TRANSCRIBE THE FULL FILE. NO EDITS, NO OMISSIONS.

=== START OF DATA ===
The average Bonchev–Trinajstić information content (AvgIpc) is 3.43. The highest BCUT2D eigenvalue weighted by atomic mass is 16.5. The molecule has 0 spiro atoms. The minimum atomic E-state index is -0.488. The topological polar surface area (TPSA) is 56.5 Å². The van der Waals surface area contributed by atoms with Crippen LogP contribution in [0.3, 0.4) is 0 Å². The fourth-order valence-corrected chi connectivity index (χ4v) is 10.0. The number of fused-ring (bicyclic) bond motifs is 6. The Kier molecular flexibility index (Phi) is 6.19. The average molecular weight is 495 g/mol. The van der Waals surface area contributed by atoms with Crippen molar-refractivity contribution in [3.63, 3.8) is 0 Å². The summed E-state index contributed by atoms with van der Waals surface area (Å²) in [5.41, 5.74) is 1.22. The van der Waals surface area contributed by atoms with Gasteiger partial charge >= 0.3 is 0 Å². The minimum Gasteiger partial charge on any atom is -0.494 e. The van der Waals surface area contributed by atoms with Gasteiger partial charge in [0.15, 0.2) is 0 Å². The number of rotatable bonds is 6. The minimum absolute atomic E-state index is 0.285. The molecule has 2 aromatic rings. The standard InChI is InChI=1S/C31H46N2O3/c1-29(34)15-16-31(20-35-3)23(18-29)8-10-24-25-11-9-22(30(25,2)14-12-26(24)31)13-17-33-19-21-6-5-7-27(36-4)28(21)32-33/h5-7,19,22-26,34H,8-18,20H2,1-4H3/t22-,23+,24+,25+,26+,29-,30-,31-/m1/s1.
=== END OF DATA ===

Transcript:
The average Bonchev–Trinajstić information content (AvgIpc) is 3.43. The highest BCUT2D eigenvalue weighted by atomic mass is 16.5. The molecule has 0 spiro atoms. The minimum atomic E-state index is -0.488. The topological polar surface area (TPSA) is 56.5 Å². The van der Waals surface area contributed by atoms with Crippen LogP contribution in [0.3, 0.4) is 0 Å². The fourth-order valence-corrected chi connectivity index (χ4v) is 10.0. The number of fused-ring (bicyclic) bond motifs is 6. The Kier molecular flexibility index (Phi) is 6.19. The average molecular weight is 495 g/mol. The van der Waals surface area contributed by atoms with Crippen molar-refractivity contribution in [3.63, 3.8) is 0 Å². The summed E-state index contributed by atoms with van der Waals surface area (Å²) in [5.41, 5.74) is 1.22. The van der Waals surface area contributed by atoms with Gasteiger partial charge >= 0.3 is 0 Å². The minimum Gasteiger partial charge on any atom is -0.494 e. The van der Waals surface area contributed by atoms with Gasteiger partial charge in [0.15, 0.2) is 0 Å². The number of rotatable bonds is 6. The minimum absolute atomic E-state index is 0.285. The molecule has 2 aromatic rings. The standard InChI is InChI=1S/C31H46N2O3/c1-29(34)15-16-31(20-35-3)23(18-29)8-10-24-25-11-9-22(30(25,2)14-12-26(24)31)13-17-33-19-21-6-5-7-27(36-4)28(21)32-33/h5-7,19,22-26,34H,8-18,20H2,1-4H3/t22-,23+,24+,25+,26+,29-,30-,31-/m1/s1.